Tropical Cyclone


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A storm system characterised by a large low-pressure centre and thunderstorms that produce strong winds and heavy rain. More technically, it is a non-frontal synoptic scale cyclone originating over tropical or sub-tropical waters with organised convection and definite cyclonic surface wind circulation
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Topography is considered when a tropical cyclone develops nearby, or passes over landmass during its track [2], cutting the storm off from the ocean-surface and disrupting the OIA.
pot] is the potential intensity (the theoretical maximum intensity a tropical cyclone can reach in a given thermodynamic environment), [C.
If an area of low pressure develops within the leading edge of the monsoon rains, then occasionally it can develop into a tropical cyclone.
It depends completely on the movement of this tropical cyclone.
According to the study, the latitude at which tropical cyclones reach their greatest intensity is gradually shifting from the tropics toward the poles at rates of about 33 to 39 miles per decade.
For further information on tropical cyclone warnings in the South Pacific region, please consult the Joint Typhoon Warning Center in Honolulu and the National Weather Service's Central Pacific Hurricane Center, Fiji's regional meteorological center responsible for tropical cyclone warnings in the South Pacific region, or the Government of Australia's Bureau of Meteorology.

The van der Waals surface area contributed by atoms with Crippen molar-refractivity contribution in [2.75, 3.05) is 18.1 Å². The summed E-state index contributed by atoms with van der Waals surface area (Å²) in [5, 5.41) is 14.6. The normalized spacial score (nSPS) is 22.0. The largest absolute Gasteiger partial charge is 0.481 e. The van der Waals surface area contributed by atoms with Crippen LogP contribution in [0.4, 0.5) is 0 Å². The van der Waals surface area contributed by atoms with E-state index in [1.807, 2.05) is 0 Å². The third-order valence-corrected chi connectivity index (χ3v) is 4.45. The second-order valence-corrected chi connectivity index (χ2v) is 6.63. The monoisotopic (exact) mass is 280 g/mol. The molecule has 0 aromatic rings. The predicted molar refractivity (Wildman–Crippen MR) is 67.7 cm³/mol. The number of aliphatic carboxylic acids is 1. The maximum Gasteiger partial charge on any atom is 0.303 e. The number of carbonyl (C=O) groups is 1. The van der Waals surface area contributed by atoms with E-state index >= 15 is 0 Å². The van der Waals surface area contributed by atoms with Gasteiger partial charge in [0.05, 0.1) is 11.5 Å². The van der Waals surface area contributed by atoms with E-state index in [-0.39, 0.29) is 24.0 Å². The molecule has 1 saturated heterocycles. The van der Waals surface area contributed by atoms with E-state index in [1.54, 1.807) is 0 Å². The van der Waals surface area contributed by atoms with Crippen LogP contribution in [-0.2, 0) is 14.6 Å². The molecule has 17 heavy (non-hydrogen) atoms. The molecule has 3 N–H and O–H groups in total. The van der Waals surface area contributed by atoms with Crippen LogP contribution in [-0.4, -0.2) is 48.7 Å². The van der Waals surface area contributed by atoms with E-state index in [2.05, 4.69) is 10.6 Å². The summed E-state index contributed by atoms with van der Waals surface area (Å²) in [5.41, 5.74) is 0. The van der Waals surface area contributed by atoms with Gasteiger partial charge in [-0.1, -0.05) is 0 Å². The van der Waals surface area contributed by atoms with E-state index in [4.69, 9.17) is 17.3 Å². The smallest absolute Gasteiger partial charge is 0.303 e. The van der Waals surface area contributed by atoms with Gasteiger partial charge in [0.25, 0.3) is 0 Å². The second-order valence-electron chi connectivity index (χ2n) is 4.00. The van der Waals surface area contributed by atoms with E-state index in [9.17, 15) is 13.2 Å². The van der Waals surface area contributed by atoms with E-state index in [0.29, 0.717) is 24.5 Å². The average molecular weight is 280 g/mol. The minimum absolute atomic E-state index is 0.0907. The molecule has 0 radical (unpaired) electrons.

Their paper, "The Track Integrated Kinetic Energy of the Atlantic Tropical Cyclones," was published in the American Meteorological Society's Monthly Weather Review.
During the last 50 years three very wet tropical cyclone events -- Typhoons Morakot, Herb and Flossie -- were followed within four years by major earthquakes in Taiwan's mountainous regions.
by the tropical Cyclone Phet that hardly hit most of the Sultanate of Oman in
It would turn into a moderate intensity tropical cyclone with maximum sustained wind of about 70-90 kilometres per hour with the associated storm surge of 3-5 metres.
Guy Carpenter's Instrat unit has issued reports about last year's notable global tropical cyclone activity as well as 2008 manmade and technical catastrophes.
The principal result is that regions favorable to the development of tropical cyclone development are characterized by strong negative spatial gradients of evaporation with respect to SST, whereas cyclones are likely to be spun-down in regions of strong positive gradients.

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